No 2: The magic box that can convert plain copper phone lines into greased-lightning pipelines for data and video, four times faster than the most advanced fiber-optic cables. Madison Priest's beautiful lie.
No. 3. Holofiber® material modifies the spectrum of visible and
invisible light, interacting with certain wavelengths, and altering them
into energy. When Holofiber® is worn as clothing, or placed near a person
(in a bed sheet or pillowcase) it transmits the altered energy to the body.
No. 4. Kenrico, the ionizing showerhead. This thing uses "micro active ceramic technology, made from silicon and minerals." It helps to virtually eliminate bacteria, parasites, chlorine, dirt, odor, and allergens.
No. 5. This one also involves some feedback from Jim, who writes:
Jim's is actually one of the nicer letters I've received lately and he represents all the eternal optimists out there, some of whom have thrown their money toward Steorn, the latest in a long line of folks who have claimed to have come up with a way to get free energy. Unlimited energy with no harmful effects on the environment is the promise. Does it sound like wishful thinking? That's because it probably is. Their website says they have a way to provide energy that means:
"Always off the record." Hmmm. I wonder why.
The fifth Amazing Meeting of the James Randi Educational Foundation will be in Las Vegas next January 18-21. I will be joined by Diane Swanson and Ray Hall in conducting a workshop on critical thinking for teachers. Registration has already begun.
Some of you may have seen Diane Swanson at the 4th annual International Skeptic's Conference in Los Angeles four years ago. If so, you know that you do not want to miss this workshop. She is the author of Nibbling on Einstein's Brain: The Good, the Bad & the Bogus in Science and Turn it Loose - The Scientist in Absolutely Everybody. Both books are aimed at readers from grades 4-8. Diane has written dozens of books and hundreds of articles about nature and science aimed at young people. She is a much sought after speaker and presenter, and has won many awards for her writing.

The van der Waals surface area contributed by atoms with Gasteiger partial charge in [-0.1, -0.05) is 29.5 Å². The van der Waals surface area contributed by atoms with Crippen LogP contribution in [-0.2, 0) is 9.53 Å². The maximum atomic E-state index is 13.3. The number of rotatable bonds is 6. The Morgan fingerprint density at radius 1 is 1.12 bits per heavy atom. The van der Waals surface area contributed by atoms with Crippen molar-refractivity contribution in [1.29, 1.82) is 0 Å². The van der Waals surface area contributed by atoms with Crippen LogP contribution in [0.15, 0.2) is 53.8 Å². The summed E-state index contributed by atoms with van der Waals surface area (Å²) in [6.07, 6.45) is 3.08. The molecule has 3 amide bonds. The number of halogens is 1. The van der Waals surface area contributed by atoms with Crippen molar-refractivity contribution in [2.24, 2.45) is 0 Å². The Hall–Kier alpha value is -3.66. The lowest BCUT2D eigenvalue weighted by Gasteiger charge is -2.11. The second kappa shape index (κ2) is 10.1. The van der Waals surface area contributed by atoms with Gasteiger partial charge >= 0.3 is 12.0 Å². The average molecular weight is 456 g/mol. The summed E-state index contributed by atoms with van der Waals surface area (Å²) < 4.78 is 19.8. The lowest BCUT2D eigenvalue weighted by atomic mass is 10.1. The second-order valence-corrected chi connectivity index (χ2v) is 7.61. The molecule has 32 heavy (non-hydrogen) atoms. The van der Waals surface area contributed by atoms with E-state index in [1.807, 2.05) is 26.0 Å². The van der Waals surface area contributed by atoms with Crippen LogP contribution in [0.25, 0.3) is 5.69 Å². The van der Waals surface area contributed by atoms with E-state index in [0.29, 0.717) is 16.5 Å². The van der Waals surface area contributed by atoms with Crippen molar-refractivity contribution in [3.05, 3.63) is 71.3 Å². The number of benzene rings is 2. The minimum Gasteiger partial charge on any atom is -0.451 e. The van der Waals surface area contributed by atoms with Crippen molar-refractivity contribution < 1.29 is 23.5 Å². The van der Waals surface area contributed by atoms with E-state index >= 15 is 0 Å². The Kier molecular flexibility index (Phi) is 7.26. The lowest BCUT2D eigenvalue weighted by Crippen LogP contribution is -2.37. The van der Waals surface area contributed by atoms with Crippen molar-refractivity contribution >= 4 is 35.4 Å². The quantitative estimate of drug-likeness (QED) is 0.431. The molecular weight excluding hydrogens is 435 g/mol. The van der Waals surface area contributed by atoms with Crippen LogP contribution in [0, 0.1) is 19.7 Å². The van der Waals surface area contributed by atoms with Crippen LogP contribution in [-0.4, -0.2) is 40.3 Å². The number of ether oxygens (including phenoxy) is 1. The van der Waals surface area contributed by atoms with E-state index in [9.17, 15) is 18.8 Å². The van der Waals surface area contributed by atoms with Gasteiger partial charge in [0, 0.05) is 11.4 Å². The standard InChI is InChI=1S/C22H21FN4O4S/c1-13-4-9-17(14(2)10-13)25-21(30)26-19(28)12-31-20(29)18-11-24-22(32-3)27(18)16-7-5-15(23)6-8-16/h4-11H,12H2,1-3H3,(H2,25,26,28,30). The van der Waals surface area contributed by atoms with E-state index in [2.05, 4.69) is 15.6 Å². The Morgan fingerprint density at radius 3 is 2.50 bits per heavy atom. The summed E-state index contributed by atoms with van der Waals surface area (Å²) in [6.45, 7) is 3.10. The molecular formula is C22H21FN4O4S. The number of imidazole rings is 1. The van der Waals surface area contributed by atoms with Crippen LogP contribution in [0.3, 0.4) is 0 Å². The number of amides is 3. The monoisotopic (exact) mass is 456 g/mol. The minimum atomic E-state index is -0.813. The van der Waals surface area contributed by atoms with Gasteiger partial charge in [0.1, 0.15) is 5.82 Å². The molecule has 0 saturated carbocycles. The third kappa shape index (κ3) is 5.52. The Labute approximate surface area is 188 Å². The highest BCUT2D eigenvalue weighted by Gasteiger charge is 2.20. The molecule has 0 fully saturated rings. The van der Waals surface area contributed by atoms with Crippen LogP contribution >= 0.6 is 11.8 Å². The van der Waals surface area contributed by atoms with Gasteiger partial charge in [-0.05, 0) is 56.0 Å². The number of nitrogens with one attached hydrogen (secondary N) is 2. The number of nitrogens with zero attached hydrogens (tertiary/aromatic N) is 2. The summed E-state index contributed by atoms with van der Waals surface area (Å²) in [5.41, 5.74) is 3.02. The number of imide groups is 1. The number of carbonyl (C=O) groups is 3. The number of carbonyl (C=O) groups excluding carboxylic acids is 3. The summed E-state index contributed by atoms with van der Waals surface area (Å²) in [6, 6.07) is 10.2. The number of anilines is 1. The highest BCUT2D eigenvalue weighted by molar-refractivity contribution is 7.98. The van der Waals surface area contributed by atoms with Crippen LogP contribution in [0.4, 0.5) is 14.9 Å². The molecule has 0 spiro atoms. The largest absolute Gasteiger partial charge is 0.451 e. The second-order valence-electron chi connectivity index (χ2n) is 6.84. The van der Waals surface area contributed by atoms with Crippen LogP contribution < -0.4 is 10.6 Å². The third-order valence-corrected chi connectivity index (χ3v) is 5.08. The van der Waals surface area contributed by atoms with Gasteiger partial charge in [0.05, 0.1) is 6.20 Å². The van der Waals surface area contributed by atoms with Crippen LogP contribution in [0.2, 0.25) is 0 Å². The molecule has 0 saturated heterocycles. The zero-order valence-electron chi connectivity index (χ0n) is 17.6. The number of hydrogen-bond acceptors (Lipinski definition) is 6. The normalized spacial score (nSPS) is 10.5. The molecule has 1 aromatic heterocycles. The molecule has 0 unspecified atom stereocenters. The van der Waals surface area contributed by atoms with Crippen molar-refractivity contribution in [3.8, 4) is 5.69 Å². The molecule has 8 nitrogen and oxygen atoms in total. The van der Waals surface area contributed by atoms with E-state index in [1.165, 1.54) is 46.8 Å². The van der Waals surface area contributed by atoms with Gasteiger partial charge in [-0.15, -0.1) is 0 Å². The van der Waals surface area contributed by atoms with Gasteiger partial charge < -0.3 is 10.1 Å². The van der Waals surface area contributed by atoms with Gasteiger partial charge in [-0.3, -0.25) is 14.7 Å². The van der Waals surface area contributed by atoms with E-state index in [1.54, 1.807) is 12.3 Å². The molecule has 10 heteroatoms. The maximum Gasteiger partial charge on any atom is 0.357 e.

Professor Ray Hall will be known to those who have attended the Sunday sessions, where papers are read by their authors on a variety of subjects. For many, the Sunday papers are the highlight of the JREF weekend because they are scholarly and educational and often represent original research. Ray is a physics professor at California State University at Fresno where he introduced a course on Science and Nonsense. I have known Ray for several years. He turned me on to a bit of questionable science and marketing that led to my article on the Inset Fuel Stabilizer. He's an engaging speaker and knows his stuff. We've swapped war stories about teaching critical thinking over the years and now we'll get to share those stories with a larger audience. I hope to see many of you there.
Russell Glasser is working on a counter-apologetics wiki called Iron Chariots, located at http://wiki.ironchariots.org. (A wiki is a website that lets visitors add, remove, and edit content.) This wiki site is intended to provide information on apologetics and counter-apologetics. According to the website, "Initially, we'll be focusing on arguments, Christian apologists, and Christian groups who practice apologetics. We will also talk about individual atheists and atheist groups. As the site expands, we'll address many more religions, arguments and issues." For a sample, I suggest you look at the entry on the anthropic principle.